"Rest is the main thing," said Thome on Sunday, pointing out that the injury is in a tough spot since it affects his swing. "You can't keep aggravating it, so there's nothing, really, you can do.
"It's frustrating, because I do so much work to try and prevent that, you know. Sometimes you're dealt the hand that you're dealt. You just have to stay positive, move on and do what you have to do to come back."
Before placing Thome on the disabled list, the White Sox toyed with the idea of giving him three or four days to rest and then re-evaluating his condition. But as general manager Ken Williams mentioned on Saturday, the team doesn't want to take any chances in allowing this sort of nagging injury to linger.
According to Thome, the stabbing pain that he felt after reaggravating the injury during a first-inning swing on Friday against Ervin Santana has disappeared, but the soreness still exists.
"I know what I'm dealing with, and we just have to get healthy," Thome said. "[White Sox athletic trainer] Herm [Schneider] is very, very good about what he does.
"That's the unique thing we have, having a guy like him we can trust to go to and get you better. If you follow him, it will work out."
Schneider already has been working with Podsednik since the outfielder was placed on the disabled list with a right adductor strain on April 17. Podsednik said on Sunday that he has been going through side lunges and hip work, but as far as strengthening goes, he's still a few days away.
Podsednik added that a little bit of inflammation remains in the injured area and that it's still pretty tight. But he has seen signs of progress over the past week.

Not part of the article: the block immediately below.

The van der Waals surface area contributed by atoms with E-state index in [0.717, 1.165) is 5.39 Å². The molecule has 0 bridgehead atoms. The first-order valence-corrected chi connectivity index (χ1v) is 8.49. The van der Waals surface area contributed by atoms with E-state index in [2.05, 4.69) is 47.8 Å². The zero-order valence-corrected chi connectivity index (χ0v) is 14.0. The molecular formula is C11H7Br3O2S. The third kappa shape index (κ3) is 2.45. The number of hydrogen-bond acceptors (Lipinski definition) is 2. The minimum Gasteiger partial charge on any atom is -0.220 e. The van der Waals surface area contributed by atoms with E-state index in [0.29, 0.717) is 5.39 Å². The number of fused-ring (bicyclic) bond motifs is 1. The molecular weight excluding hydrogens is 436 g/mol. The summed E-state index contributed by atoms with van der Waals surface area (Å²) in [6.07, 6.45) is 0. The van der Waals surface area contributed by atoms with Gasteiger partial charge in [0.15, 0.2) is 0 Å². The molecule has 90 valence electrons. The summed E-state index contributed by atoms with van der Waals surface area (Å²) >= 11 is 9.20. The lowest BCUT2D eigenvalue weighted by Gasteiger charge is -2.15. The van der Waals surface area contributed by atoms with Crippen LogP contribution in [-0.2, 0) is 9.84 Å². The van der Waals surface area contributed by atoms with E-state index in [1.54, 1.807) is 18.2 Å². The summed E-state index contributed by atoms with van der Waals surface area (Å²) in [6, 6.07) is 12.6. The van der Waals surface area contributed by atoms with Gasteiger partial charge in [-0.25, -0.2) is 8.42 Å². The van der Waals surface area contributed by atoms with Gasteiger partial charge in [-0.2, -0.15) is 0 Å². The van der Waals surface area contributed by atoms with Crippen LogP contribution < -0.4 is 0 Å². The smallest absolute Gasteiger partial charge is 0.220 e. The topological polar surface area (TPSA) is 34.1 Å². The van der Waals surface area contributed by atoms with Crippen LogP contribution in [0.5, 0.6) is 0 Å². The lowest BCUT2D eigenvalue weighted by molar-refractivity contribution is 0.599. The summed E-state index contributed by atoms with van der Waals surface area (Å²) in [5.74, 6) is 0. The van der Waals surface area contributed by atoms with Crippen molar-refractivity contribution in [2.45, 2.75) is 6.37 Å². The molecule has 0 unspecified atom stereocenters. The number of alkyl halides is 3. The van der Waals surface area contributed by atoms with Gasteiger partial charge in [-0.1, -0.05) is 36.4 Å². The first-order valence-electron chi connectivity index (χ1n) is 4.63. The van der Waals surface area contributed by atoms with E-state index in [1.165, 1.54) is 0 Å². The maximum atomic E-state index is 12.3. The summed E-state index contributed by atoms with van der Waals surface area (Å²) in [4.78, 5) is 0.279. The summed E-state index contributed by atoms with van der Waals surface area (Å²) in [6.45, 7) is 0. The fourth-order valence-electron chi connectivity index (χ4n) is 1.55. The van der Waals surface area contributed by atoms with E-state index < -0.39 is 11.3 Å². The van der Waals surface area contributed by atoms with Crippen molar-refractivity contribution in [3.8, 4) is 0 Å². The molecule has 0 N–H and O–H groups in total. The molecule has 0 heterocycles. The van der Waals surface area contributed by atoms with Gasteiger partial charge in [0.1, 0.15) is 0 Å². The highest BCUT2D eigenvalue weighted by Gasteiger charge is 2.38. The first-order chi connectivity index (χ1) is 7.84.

"I've made the most strides over the past three days," Podsednik said. "It's gotten significantly better after the activities. The activity and the stretching and the things we've been doing have pushed that [inflammation] out of there, and that's been a positive.
"It's improved a little bit, day by day. But it's not at the point where we can start pushing on it."
No timetable has been set for Podsednik's return, with the fleet-footed leadoff hitter hoping to move on to some form of hitting next week. With Thome expected back in action in two weeks, Podsednik seemingly will have to bide his time in regard to inactivity a little longer.
"You have to be a man about it and understand what you are dealing with and follow the people who know what they are doing," Thome said. "Just do everything you can to get back as quick as you can."